Because of a lack of mature white blood cells, people with APL can be immunosuppressed and more susceptible to infections. A low platelet count also leads to issues with proper blood clotting, which can put someone at risk for internal bleeding in the brain or lungs.
The signs and symptoms of APL may mimic symptoms of other common illnesses, like the flu. It is important to discuss symptoms with your doctor, as prompt diagnosis of APL is key to successful treatment.
APL is grouped into two risk categories.The risk categories are based on a person’s white blood cell (WBC) count.
Diagnosing APL is commonly done through a combination of laboratory tests, a detailed medical history, and a physical exam.
Doctors often use blood and bone marrow tests, including bone marrow aspiration and biopsy, to see if there are abnormal APL cells present. A change in the quantity and appearance of blood cells is an important part of making an accurate, timely diagnosis.
The body’s ability to form blood clots is known as coagulation. To determine whether or not a person is at high risk for bleeding, doctors may order coagulation status tests and imaging scans to check the blood’s ability to clot.
To diagnose APL and rule out the possibility of any other subtypes of AML, doctors have to confirm the presence of the PML-RARA gene mutation. Cytogenetic tests used to identify this gene mutation include karyotyping and fluorescence in situ hybridization (FISH). Doctors may also order a test called polymerase chain reaction. A PCR test examines blood or bone marrow cells to identify changes in their genetic structure.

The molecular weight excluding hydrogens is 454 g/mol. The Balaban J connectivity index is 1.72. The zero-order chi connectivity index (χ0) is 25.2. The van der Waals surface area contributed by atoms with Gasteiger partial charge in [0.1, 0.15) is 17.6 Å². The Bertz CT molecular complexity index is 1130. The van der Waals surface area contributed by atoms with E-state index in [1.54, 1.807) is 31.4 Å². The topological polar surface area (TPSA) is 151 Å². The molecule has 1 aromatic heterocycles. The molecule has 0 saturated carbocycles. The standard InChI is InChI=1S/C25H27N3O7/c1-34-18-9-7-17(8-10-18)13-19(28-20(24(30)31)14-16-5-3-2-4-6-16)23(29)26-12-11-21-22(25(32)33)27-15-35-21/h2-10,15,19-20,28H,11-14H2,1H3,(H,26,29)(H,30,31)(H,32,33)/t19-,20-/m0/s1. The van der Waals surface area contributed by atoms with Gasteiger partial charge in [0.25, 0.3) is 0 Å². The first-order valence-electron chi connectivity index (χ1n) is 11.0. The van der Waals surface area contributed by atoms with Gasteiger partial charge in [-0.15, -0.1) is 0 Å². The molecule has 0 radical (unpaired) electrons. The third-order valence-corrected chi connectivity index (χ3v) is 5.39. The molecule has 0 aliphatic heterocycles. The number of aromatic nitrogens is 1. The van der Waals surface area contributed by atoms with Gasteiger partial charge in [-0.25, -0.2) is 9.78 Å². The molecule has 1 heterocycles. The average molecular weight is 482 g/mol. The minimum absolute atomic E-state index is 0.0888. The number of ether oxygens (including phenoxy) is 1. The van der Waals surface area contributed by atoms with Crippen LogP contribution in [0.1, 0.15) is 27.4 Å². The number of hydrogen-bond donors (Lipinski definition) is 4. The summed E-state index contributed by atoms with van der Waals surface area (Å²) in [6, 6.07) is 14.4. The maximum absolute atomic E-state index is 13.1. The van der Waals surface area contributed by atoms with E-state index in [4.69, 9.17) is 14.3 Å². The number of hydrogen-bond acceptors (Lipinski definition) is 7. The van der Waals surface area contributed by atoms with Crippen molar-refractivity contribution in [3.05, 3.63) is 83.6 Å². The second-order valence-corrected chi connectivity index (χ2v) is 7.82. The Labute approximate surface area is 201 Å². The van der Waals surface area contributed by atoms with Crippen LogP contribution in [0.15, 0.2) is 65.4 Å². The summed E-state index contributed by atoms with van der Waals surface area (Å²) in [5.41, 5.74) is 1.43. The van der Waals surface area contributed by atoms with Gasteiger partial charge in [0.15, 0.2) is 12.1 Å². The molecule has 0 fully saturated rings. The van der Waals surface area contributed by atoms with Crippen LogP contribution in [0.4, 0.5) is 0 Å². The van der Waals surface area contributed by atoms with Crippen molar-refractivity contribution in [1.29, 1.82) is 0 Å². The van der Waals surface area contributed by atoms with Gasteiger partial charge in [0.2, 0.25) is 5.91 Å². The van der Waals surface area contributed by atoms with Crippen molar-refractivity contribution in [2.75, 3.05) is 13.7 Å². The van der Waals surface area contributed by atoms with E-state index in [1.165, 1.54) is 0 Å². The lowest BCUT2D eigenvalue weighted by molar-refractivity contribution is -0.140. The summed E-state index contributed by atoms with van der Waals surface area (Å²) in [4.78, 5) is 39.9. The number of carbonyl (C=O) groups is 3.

Prompt diagnosis of APL is vital. The Leukemia & Lymphoma Society recommends starting treatment for APL as soon as possible, as potentially life-threatening complications can occur if it is left untreated.
Low-risk APL is usually treated with less intensive regimens than high-risk APL. Pediatric APL is generally treated with the same therapies as adult APL cases. A person’s age, the state of their health, and the risk classification of their APL determine what treatment regimen a doctor will prescribe. Treating APL is different from treatment approaches for other types of acute myeloid leukemia. APL treatment is commonly undergone in three phases.
Induction therapy begins as soon as possible after diagnosis. The goal of induction therapy is to minimize APL-related symptoms and achieve complete hematologic response (CHR). CHR is achieved by killing as many APL cells as possible and normalizing blood-cell counts.
Consolidation therapy begins after the induction phase. The primary goal of this phase of treatment is to achieve full remission by building on successful CHR. Ideally, this phase will ensure no residual disease remains.